I have an ability to draw. I only have one piece of art that I have kept over the years, a fairly large, golden-framed, charcoal rendering of Michelangelo’s statue of David (pictured), one of the most famous works of art ever. I did not store it with my stuff in a pod in LA on Monday. I packed it carefully in my Jeep and brought it with me. Why? Yes, it is rare, in that it is the only piece of my art that I own, and since I do not really like drawing all that much, I do not anticipate creating more pieces. So it is a special piece. But it is more than that. Yes, I am proud of it and I like it. But it is more than mere pride and aesthetics. I think I value it because of the message it sends to me, and perhaps others who see it. It says that Bert matters. It says God gave me a valuable, quantifiable gift. If it did not exist, how could I prove to others or to myself that I have a significant capacity, an admirable talent, that says to me and to whomever, that I count, and that I contributed something tangible and even beautiful during my short life? But that answer bothers me.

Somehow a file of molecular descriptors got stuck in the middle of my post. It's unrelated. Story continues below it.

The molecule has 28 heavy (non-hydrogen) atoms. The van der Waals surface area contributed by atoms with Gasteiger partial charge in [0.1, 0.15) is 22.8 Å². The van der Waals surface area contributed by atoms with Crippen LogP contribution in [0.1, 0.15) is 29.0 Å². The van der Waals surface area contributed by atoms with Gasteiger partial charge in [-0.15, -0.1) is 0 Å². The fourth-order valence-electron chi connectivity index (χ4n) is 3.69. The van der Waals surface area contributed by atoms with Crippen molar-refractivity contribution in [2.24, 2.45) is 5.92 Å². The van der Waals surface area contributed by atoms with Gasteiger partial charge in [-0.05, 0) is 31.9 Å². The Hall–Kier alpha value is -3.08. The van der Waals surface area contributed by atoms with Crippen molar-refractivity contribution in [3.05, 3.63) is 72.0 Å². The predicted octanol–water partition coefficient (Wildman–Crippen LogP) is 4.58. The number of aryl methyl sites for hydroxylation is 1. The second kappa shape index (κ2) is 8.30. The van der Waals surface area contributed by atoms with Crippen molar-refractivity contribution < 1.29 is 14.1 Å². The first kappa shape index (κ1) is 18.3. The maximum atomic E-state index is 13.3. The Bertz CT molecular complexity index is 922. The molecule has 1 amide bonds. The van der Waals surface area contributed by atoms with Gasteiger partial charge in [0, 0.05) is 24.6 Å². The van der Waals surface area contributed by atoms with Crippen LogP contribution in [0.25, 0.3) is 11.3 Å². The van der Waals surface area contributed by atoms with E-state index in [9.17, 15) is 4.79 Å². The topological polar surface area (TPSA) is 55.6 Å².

I once participated in a men’s event about personal significance. It was a religious program that focused on your death. I am not kidding! Apparently it is all about your epitaph. The macho speakers presented a pull-yourself-up-by-your-bootstraps approach to “men’s Christian spirituality,” one aimed at redoubling your effort to be “a good man,” so that your family, friends, church, and community will say good things about you at a ceremony while you lie dead in a casket. A well-meaning program perhaps, but also horribly misguided.